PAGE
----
June 14, 2006

Common understanding...wrong.

Excellent summary in OpinionJournal, on the case law and constitutionality of the news media's claim that they can, with impunity, under cover of the First Amendment, betray our country by publishing classified information. They can't. Period.

There's also another matter covered, of interest to bloggers...

....The second extraordinary claim made by Mr. Keller that needs to be addressed is the notion that the First Amendment's Freedom of the Press creates a special preserve for the institutionalized press, as opposed to ordinary citizens. Although this is a common understanding among reporters and newspaper editors, it is wrong. The Freedom of the Press was designed to protect the published word of all citizens, not just an institutionalized fourth estate. As one of the anti-federalist opponents of ratification of a constitution that did not include a bill of rights noted, the liberty of the press insures that "the people have the right of expressing and publishing their sentiments upon every public measure . . . . "

James Madison's initial proposal for the First Amendment clearly expressed this common understanding, guaranteeing the right of the people "to speak, to write, or to publish their sentiments." Roger Sherman's own proposal a month later mirrored Madison's: "The people have certain natural rights which are retained by them when they enter into society, Such are the rights . . . of Speaking, writing and publishing their Sentiments with decency and freedom . . . . Of these rights therefore they Shall not be deprived by the government of the united States." These formulations were drawn from the amendments proposed by several of the state ratifying conventions, and lest their be any doubt that "freedom of the press" was synonymous with the right of the people generally to speak, write, and publish their sentiments, the Pennsylvania proponents of a Bill of Rights made that amply clear: "That the people have a right to the freedom of speech, of writing, and of publishing their sentiments, therefore (emphasis added), the freedom of the press shall not be restrained by any law of the United States."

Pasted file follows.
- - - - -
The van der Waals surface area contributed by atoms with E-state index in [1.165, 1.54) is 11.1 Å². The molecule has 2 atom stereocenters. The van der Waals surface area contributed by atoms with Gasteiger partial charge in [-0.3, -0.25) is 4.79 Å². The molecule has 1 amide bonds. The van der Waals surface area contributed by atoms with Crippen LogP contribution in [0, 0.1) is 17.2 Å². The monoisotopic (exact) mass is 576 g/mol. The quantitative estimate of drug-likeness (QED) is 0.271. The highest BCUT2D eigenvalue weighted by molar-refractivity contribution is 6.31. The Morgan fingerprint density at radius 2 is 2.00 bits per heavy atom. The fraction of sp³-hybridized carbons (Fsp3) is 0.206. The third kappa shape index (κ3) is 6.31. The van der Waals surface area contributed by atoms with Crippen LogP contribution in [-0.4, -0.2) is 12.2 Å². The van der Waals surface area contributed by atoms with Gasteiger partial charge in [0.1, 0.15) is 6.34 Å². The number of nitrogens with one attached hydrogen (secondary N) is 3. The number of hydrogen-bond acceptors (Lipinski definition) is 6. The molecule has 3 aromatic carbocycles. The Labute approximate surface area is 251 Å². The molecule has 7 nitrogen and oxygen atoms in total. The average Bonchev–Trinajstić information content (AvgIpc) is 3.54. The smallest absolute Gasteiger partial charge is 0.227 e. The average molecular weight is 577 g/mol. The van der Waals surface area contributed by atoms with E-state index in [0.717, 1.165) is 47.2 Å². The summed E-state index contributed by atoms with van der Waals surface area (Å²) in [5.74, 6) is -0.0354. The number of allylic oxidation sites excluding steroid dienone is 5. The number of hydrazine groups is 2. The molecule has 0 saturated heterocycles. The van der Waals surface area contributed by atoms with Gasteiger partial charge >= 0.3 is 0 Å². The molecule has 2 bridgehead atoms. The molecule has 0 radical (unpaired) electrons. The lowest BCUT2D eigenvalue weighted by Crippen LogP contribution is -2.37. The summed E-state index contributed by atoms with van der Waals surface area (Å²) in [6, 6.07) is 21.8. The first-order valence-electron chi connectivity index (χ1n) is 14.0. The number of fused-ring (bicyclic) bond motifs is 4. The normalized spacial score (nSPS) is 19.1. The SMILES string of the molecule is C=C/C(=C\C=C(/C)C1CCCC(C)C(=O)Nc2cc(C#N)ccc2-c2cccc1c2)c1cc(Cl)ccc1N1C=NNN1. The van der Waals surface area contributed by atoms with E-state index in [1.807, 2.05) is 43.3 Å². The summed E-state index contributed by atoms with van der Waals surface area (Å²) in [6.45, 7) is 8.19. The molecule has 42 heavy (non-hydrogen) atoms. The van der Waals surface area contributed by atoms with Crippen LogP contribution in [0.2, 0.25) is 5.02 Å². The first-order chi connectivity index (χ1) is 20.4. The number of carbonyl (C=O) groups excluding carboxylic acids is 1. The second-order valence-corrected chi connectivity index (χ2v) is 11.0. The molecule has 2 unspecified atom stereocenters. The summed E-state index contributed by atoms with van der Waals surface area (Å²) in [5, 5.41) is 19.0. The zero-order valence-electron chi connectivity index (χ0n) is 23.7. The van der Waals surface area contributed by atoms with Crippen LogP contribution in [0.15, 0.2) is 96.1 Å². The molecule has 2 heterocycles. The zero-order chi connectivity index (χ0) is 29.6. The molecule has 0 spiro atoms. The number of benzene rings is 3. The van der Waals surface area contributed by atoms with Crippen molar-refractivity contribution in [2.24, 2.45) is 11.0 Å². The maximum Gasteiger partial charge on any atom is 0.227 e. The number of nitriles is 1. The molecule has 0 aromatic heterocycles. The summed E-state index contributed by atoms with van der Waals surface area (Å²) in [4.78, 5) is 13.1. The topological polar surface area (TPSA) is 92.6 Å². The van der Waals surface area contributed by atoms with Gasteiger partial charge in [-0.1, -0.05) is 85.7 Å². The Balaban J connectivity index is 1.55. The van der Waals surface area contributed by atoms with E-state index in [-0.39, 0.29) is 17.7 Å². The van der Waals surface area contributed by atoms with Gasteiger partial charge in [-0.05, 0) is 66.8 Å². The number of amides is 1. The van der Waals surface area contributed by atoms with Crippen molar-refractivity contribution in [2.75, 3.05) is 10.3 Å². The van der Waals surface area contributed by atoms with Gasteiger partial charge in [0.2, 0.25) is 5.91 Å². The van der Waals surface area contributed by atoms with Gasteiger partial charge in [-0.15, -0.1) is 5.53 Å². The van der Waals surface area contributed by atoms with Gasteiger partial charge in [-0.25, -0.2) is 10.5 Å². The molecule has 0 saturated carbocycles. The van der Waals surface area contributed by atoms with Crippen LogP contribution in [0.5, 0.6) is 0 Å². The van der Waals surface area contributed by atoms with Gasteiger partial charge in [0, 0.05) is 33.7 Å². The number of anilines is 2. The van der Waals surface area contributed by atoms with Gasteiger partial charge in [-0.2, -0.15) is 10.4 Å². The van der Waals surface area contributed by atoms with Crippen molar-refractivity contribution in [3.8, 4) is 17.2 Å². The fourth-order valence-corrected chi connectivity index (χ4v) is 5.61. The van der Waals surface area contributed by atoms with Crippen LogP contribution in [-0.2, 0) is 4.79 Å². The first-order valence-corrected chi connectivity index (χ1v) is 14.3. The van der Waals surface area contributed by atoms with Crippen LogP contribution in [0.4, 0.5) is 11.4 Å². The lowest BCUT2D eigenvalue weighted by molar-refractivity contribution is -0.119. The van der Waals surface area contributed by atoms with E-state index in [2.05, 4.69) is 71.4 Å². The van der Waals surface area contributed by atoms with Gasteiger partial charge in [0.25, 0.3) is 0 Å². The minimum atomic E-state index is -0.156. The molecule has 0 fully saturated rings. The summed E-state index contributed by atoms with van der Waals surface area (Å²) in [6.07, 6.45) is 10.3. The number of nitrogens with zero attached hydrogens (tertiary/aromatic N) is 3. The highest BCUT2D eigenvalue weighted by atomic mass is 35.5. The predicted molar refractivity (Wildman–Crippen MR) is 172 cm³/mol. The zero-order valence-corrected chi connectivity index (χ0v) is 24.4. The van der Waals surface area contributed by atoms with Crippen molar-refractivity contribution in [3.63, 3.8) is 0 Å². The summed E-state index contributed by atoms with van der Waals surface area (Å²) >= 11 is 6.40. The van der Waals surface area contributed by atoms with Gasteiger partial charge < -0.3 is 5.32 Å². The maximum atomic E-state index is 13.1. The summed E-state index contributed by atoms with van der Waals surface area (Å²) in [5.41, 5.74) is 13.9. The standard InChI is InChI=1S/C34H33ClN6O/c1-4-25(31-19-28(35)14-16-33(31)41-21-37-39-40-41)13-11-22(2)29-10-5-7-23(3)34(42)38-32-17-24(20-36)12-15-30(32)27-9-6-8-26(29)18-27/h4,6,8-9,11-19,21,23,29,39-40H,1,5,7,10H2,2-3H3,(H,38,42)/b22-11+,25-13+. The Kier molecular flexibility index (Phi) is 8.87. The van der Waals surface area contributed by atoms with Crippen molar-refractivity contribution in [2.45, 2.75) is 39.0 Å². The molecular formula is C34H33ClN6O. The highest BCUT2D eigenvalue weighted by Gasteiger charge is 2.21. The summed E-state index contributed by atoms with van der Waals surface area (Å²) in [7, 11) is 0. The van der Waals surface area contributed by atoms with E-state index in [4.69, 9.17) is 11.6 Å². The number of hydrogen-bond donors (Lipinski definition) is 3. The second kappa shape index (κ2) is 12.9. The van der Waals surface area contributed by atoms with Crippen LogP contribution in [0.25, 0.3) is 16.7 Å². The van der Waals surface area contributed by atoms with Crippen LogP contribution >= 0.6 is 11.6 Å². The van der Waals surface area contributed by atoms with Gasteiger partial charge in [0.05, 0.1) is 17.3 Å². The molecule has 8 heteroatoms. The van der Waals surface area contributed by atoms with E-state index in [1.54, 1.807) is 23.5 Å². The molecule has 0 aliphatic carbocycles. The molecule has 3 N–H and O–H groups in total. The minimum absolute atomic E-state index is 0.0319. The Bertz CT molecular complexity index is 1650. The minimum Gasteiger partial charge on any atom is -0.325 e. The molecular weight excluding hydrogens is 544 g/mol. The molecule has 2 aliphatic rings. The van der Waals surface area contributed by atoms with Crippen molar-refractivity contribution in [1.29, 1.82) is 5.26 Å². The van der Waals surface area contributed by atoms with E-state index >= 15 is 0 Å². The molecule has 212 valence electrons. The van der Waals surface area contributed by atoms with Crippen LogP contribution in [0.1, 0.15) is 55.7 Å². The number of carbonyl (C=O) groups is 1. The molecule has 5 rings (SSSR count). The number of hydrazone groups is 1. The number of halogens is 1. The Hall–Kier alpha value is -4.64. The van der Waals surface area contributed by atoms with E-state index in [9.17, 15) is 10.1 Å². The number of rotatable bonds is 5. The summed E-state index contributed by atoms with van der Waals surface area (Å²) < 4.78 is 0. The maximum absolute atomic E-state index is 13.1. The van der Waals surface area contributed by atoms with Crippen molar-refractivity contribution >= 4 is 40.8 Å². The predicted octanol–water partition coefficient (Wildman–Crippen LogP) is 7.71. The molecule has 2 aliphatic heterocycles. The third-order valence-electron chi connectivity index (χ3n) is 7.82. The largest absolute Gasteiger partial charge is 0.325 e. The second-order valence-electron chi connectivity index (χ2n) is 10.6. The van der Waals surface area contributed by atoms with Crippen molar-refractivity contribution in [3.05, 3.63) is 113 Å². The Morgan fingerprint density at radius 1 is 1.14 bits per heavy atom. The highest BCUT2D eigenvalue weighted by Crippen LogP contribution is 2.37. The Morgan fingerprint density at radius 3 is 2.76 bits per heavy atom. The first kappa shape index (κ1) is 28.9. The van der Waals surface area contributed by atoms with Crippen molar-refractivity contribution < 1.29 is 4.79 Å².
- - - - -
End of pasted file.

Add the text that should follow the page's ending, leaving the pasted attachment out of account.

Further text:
As my Claremont Institute colleague Thomas West has noted, what is protected is not just the right to use a printing press or to go into the newspaper business, but the right of every citizen to publish, to make and distribute copies of words and/or pictures communicating his or her sentiments to the public. The founders would never have accepted the view that the freedom of the press is limited to members of a particular industry called "the press" or "the media."....

If I ran the circus, Mr K and his colleagues would be treated to sabbaticals, to give them some time for reflection, aided by soft tropic breezes, warm sunshine, three squares a day, and respectful servants who put on gloves before touching any Korans.

Publishing ones ideas, by the way, always requires some expenditure of money. If you are not allowed to pay to get your thought before the public, then you are in effect being forbidden to publish. The legislation know as 'Campaign Finance Reform" is as clearly unconstitutional as anything can be. But you already knew that.

Posted by John Weidner at June 14, 2006 7:33 AM
Weblog by John Weidner